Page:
Mohs micrographic surgery is a specialized form of skin cancer excision in which one physician functions as surgeon and pathologist, verifying surgical margins intraoperatively in successive stages.
Mohs surgery achieves the highest cure rate and is the treatment of choice for basal cell and squamous cell carcinoma with high risk of recurrence or progression and for tumors in anatomic areas where tissue sparing is critical.
Mohs surgery may also be used for treatment of melanoma in situ and other skin cancers in which pathologic margins can be verified on frozen sections.
Mohs surgery optimizes functional and cosmetic outcomes after skin cancer removal, has a low rate of postoperative complications, and is highly cost-effective for appropriately selected tumors.
INTRODUCTION AND BACKGROUND
Complete surgical removal is the cornerstone of therapy for solid tumors. This is particularly true for nonmelanoma skin cancers, which have a low risk of metastasis. Complete surgical removal may be difficult to achieve, however, for skin cancers with extensive subclinical spread and for lesions adjacent to vital structures such as the eye. Staged excision or intraoperative pathologic examination of margin status have been used to help ensure adequate surgical margins, but these techniques are limited by logistical hurdles in coordination and communication between the surgeon and pathologist, the inability to precisely map areas of positive margins in three dimensional space, and the inherent limitation of standard pathologic specimen processing, which only examines a small, noncontiguous fraction of the surgical margin. In the 1930s and 1940s, Dr. Frederic Mohs developed a novel method of skin cancer excision using zinc chloride paste to chemically fix the tissue in situ on the patient followed by staged excision with rapid pathologic examination of the surgical margins by the operating physician.1 The procedure was originally named chemosurgery because of the use of a chemical fixative (chemotherapy was not used). In his seminal report, Dr. Mohs reported an overall cure rate of 93% in 425 cases of nonmelanoma skin cancer, many of which were advanced lesions not amenable to standard surgical excision.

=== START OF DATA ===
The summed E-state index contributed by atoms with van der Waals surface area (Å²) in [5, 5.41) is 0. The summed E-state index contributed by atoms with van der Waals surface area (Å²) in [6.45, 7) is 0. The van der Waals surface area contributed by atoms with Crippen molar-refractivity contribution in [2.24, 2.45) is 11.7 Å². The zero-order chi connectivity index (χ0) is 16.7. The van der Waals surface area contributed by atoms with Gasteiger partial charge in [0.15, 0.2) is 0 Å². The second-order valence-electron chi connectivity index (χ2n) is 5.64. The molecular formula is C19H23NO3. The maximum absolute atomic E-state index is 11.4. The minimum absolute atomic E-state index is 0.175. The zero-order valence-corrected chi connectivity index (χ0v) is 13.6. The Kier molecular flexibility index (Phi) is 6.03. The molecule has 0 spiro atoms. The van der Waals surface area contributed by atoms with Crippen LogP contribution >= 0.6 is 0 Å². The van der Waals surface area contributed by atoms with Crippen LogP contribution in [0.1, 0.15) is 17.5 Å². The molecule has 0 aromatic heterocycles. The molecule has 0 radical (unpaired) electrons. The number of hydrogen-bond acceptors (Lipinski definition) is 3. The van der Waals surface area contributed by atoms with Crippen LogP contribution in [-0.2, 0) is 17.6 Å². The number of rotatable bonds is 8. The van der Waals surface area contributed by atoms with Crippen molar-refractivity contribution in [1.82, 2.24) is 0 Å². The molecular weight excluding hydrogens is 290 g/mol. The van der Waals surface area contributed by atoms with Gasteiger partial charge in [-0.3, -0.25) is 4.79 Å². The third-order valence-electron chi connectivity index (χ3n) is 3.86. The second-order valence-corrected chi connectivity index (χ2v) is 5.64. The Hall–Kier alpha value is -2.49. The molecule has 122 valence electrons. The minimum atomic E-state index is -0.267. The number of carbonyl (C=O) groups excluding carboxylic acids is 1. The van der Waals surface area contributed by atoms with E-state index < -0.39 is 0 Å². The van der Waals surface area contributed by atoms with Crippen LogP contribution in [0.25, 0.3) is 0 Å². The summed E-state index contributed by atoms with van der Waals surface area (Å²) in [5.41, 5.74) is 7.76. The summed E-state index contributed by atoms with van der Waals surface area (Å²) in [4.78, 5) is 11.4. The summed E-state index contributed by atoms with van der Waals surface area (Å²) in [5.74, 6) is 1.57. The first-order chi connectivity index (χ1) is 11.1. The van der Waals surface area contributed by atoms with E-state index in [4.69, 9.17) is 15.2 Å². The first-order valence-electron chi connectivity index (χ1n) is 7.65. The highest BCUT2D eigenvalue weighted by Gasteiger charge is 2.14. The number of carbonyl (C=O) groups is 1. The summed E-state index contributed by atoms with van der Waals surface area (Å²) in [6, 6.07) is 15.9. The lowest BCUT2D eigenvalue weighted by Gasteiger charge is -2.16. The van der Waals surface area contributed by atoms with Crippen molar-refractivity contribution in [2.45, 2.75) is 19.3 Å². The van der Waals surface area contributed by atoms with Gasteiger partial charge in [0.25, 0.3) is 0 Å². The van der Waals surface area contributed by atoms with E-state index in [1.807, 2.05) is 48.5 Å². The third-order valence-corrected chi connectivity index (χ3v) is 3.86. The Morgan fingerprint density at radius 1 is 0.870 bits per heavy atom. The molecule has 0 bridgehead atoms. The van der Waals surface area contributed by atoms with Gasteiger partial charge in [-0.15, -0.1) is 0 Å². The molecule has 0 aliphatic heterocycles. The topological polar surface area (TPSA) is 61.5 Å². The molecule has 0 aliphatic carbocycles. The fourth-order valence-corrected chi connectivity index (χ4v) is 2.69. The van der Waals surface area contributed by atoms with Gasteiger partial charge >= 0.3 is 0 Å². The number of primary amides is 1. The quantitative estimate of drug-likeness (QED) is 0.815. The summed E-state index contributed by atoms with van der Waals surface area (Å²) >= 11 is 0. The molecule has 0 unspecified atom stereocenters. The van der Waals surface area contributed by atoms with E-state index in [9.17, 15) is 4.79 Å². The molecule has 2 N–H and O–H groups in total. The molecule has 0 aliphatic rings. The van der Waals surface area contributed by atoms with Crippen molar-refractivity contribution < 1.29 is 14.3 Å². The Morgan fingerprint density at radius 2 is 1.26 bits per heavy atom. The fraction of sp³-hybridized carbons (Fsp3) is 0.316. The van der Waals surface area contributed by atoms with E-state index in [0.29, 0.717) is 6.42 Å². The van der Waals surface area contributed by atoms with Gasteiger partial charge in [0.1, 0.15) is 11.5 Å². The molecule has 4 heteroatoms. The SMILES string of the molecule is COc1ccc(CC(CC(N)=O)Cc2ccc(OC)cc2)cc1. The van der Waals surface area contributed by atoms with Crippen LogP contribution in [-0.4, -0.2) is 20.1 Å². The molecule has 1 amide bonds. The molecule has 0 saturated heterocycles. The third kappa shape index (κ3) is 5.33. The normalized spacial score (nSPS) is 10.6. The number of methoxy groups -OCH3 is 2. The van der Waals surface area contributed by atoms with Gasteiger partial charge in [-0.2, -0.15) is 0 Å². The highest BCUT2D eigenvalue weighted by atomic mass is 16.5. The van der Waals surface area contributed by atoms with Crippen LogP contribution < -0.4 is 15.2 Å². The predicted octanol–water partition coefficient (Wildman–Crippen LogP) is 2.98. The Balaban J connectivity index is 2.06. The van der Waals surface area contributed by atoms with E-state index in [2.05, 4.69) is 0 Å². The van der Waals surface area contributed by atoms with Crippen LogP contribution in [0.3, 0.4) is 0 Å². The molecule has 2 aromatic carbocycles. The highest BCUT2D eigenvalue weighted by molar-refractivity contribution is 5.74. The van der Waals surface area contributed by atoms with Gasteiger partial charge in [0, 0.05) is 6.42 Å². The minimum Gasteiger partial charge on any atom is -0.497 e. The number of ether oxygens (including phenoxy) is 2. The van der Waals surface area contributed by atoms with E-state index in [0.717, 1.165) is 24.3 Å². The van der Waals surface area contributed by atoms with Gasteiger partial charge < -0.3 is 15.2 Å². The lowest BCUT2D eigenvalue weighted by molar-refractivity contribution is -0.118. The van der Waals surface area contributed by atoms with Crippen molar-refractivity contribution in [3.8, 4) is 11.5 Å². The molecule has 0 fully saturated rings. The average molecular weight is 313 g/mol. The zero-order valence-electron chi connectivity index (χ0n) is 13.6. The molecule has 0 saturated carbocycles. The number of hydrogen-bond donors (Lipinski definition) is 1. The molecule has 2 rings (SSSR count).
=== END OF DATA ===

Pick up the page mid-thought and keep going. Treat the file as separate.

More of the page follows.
In the 1970s and 1980s, the use of chemical fixative was gradually replaced with frozen section analysis of unfixed (fresh) tissue, which allowed the procedure to be completed in hours rather than days. Application of the technique grew rapidly in subsequent years, as the superiority of the procedure over other forms of treatment was established in the peer-reviewed medical literature. Today, the technique known as Mohs micrographic surgery (MMS) is used for treatment of approximately one in five skin cancers in the United States.2 It is the standard of care for basal cell carcinoma (BCC) and squamous cell carcinoma (SCC) with a high risk of recurrence or in sensitive anatomic locations or where clinical margins are difficult to ascertain. It is routinely indicated for treatment of other cutaneous malignancy as well. The inherent advantages of complete microscopic surgical margin analysis and precise ...